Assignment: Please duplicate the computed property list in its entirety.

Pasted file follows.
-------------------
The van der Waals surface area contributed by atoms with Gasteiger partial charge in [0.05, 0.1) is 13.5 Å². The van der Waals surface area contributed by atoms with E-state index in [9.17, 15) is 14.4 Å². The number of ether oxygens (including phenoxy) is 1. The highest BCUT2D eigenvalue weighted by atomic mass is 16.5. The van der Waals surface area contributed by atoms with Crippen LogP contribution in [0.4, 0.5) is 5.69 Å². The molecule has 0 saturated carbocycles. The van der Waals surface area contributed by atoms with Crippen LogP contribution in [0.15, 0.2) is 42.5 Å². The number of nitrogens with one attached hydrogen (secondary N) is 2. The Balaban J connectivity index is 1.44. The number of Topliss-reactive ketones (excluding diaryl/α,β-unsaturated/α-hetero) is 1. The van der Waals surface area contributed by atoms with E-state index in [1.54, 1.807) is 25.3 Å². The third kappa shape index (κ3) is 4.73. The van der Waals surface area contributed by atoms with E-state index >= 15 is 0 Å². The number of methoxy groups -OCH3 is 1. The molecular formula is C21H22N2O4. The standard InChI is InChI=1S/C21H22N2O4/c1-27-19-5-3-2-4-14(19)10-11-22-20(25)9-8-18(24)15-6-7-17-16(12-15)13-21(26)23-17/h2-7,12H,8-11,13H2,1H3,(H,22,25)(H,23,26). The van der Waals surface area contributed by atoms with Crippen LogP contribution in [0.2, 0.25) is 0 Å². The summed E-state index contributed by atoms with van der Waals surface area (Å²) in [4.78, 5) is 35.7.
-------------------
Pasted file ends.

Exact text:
The van der Waals surface area contributed by atoms with Gasteiger partial charge in [0.05, 0.1) is 13.5 Å². The van der Waals surface area contributed by atoms with E-state index in [9.17, 15) is 14.4 Å². The number of ether oxygens (including phenoxy) is 1. The highest BCUT2D eigenvalue weighted by atomic mass is 16.5. The van der Waals surface area contributed by atoms with Crippen LogP contribution in [0.4, 0.5) is 5.69 Å². The molecule has 0 saturated carbocycles. The van der Waals surface area contributed by atoms with Crippen LogP contribution in [0.15, 0.2) is 42.5 Å². The number of nitrogens with one attached hydrogen (secondary N) is 2. The Balaban J connectivity index is 1.44. The number of Topliss-reactive ketones (excluding diaryl/α,β-unsaturated/α-hetero) is 1. The van der Waals surface area contributed by atoms with E-state index in [1.54, 1.807) is 25.3 Å². The third kappa shape index (κ3) is 4.73. The van der Waals surface area contributed by atoms with E-state index >= 15 is 0 Å². The number of methoxy groups -OCH3 is 1. The molecular formula is C21H22N2O4. The standard InChI is InChI=1S/C21H22N2O4/c1-27-19-5-3-2-4-14(19)10-11-22-20(25)9-8-18(24)15-6-7-17-16(12-15)13-21(26)23-17/h2-7,12H,8-11,13H2,1H3,(H,22,25)(H,23,26). The van der Waals surface area contributed by atoms with Crippen LogP contribution in [0.2, 0.25) is 0 Å². The summed E-state index contributed by atoms with van der Waals surface area (Å²) in [4.78, 5) is 35.7.